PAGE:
Montana to Receive $500,000 for HIV Medications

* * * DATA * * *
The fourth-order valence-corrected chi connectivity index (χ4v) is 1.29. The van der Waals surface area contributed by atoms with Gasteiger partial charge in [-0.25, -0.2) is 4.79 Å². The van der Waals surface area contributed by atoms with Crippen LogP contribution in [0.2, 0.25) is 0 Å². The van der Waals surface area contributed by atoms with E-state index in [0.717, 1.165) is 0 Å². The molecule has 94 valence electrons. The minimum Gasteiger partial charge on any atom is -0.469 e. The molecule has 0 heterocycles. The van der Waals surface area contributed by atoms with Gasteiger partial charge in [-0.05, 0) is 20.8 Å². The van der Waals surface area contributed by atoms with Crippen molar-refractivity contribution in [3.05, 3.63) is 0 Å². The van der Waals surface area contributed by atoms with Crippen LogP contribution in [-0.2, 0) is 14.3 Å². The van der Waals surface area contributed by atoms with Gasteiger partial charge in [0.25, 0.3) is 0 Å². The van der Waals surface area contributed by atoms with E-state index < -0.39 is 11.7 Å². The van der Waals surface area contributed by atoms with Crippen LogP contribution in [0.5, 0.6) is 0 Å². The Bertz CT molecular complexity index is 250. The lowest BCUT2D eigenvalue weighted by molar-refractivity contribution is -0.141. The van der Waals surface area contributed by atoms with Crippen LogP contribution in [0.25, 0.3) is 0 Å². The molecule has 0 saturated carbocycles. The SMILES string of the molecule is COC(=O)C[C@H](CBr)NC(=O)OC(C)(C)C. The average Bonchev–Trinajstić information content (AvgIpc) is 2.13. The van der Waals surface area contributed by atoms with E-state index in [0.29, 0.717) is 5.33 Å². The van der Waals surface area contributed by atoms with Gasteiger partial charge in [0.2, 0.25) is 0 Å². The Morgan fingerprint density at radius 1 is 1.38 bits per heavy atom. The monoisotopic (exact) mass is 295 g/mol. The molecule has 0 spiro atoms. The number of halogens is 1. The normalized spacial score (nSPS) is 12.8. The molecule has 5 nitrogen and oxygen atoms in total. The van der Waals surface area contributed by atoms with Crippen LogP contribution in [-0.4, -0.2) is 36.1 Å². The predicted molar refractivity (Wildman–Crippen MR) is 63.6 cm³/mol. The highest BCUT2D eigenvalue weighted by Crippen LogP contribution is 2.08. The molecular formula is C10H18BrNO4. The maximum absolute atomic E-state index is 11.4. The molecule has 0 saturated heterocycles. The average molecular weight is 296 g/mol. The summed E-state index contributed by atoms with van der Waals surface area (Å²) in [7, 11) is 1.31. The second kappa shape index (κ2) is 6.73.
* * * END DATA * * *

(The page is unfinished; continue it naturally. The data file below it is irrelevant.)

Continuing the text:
The Montana health department will receive about $500,000 in federal funds to help pay for antiretroviral medications for HIV-positive residents, the Associated Press reports. While officials say about 12 to 15 Montanans contract HIV every year, antiretroviral drugs have kept the number of new AIDS cases from growing. However, state officials say HIV infections may increase because of a "statewide methamphetamine epidemic." Lori Hartford, a nurse with the Yellowstone City-County Health Department, said, "One of the trends over the last year statewide is women who've been exposed, either through their own injecting drug use or by being a partner of an injecting drug user," adding, "With the explosion of methamphetamine use in Montana, there's potential for a very large outbreak of HIV in that population." To determine how the disease is spreading, Montana has been tracking HIV cases since 1985, and recently began requiring physicians treating patients for HIV-related illnesses to file confidential reports. Amy Kelly, AIDS/HIV coordinator with the state Department of Public Health and Human Services, said, "The big reason to do this is to find out how the epidemic is changing." Treatment of HIV costs about $800 to $1,100 per month (Associated Press, 11/24).This is part of the KHN Morning Briefing, a summary of health policy coverage from major news organizations. Sign up for an email subscription.